Pakistan’s decade long subdued GDP growth rate would significantly improve to over eight percent following the commissioning of multi-billion dollar China-Pakistan Economic Corridor (CPEC) by 2030. But before that, five percent plus growth rate is getting unattainable due to factors including economic slowdown and poor governance across the country.
So far the government’s claims of achieving 5.3 percent GDP growth rate in 2016-17 is being consistently challenged by independent economists, former finance ministers and central bank governors, as well as the ex- deputy chairmen of the Planning Commission of Pakistan.
They all accuse the finance minister and his economic team of large-scale statistical manipulation in the area of economic growth, revenues, expenditures and budget deficit. Interestingly, after a long time the World Bank, IMF and the Asian Development Bank (ADB) are also disagreeing with the government about its GDP growth rate in the last financial year.
With 16.4 percent decline in electricity production and seven percent fall in industrial consumption of electricity, how can there be 5.3 percent growth. How can there be plausible GDP growth with a small tax base, declining labour force, rising unemployment and income inequality, poverty, falling exports and increasing imports, and diminishing home remittances and forex reserves?
The general belief is that the projected growth rate was to show good performance and meet IMF targets in the $6.2 billion extended fund facility. However, now the International Financial Institutions (IFIs) are on the same page as independent economists who said last year GDP growth rate was 4.3 percent and not 5.3 percent.
“Pakistan Bureau of Statistics (PBS) has overstated the GDP growth rate in an attempt to show faster economic progress under the PML-N government,” said former finance minister Dr Hafiz A Pasha. He said calculations made by a group of MPhil/PhD students of economics revealed growth rate was between 4.0 percent to 4.4 percent and not 5.3 percent as reported by PBS and followed by other government agencies. This group, he added, tends to agree with independent economists that higher growth rate was not possible when major economic indicators did not perform during the last financial year.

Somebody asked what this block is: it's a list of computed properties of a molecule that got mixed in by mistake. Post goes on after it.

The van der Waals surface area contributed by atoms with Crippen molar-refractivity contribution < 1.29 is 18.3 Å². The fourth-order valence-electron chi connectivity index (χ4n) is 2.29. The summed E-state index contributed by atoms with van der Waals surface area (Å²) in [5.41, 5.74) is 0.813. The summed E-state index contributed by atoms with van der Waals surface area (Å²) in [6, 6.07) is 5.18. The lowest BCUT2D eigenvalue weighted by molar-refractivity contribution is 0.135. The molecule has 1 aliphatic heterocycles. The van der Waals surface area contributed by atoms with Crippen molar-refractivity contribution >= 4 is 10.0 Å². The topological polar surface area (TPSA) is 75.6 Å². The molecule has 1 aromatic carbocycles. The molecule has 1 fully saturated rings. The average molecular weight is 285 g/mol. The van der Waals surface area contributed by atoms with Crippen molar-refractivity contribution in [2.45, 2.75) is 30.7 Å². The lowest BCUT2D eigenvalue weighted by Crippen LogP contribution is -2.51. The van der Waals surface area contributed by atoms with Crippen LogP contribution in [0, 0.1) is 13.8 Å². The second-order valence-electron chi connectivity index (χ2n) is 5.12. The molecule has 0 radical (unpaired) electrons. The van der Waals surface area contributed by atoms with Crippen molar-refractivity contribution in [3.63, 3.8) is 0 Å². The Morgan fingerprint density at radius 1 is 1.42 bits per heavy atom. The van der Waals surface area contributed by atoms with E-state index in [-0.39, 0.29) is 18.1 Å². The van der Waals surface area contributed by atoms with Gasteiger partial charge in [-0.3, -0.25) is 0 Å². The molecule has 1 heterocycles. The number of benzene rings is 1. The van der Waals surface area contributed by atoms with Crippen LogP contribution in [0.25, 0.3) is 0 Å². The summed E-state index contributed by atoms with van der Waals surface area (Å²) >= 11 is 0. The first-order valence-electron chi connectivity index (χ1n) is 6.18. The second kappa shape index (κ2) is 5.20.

He called the rate unlikely and unrealistic when agriculture growth was at 2.5 percent, industry at four percent, and services sector at 5.2 percent, while the commodity producing sectors showed limited buoyancy.
The objective of the PBS and other agencies, Dr Pasha said was to show that for the first time in a decade, the economy crossed the five percent threshold and was now on a higher trajectory.
“I do not have to hide the fact that Pakistan is the worst performer in terms of investment, savings and exports as a percentage of the GDP when compared to India, Bangladesh and Sri Lanka. Also, the average growth rate from 2012 to 2015 was Pakistan’s lowest and, therefore the claim of 5.3 percent achieved last year does not make sense,” he added.
Economist Sakib Sherani also reiterated Dr Pasha’s stance about lower growth. “But for me growth rate of 2015-16 was understated by 1.5 to 2 percent, which was revised downward from 4.7 percent to 4.3 percent.”